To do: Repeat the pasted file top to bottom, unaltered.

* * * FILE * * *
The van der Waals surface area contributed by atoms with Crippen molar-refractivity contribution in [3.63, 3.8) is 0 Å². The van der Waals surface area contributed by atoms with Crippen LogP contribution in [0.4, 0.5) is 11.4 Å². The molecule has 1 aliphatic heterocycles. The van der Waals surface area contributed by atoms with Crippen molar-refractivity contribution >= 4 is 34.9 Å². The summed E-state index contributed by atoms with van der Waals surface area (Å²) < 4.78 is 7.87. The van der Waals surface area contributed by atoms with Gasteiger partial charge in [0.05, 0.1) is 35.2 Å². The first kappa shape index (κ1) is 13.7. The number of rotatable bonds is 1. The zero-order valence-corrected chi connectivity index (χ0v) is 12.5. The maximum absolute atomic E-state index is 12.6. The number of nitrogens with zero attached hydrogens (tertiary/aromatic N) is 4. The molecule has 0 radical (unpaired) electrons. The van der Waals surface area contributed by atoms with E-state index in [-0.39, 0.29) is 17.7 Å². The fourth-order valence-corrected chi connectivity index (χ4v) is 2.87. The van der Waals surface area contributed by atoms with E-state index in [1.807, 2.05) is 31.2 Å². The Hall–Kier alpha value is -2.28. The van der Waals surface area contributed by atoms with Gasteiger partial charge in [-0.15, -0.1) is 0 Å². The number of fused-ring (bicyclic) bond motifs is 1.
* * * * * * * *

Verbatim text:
The van der Waals surface area contributed by atoms with Crippen molar-refractivity contribution in [3.63, 3.8) is 0 Å². The van der Waals surface area contributed by atoms with Crippen LogP contribution in [0.4, 0.5) is 11.4 Å². The molecule has 1 aliphatic heterocycles. The van der Waals surface area contributed by atoms with Crippen molar-refractivity contribution >= 4 is 34.9 Å². The summed E-state index contributed by atoms with van der Waals surface area (Å²) < 4.78 is 7.87. The van der Waals surface area contributed by atoms with Gasteiger partial charge in [0.05, 0.1) is 35.2 Å². The first kappa shape index (κ1) is 13.7. The number of rotatable bonds is 1. The zero-order valence-corrected chi connectivity index (χ0v) is 12.5. The maximum absolute atomic E-state index is 12.6. The number of nitrogens with zero attached hydrogens (tertiary/aromatic N) is 4. The molecule has 0 radical (unpaired) electrons. The van der Waals surface area contributed by atoms with E-state index in [-0.39, 0.29) is 17.7 Å². The fourth-order valence-corrected chi connectivity index (χ4v) is 2.87. The van der Waals surface area contributed by atoms with E-state index in [1.807, 2.05) is 31.2 Å². The Hall–Kier alpha value is -2.28. The van der Waals surface area contributed by atoms with Gasteiger partial charge in [-0.15, -0.1) is 0 Å². The number of fused-ring (bicyclic) bond motifs is 1.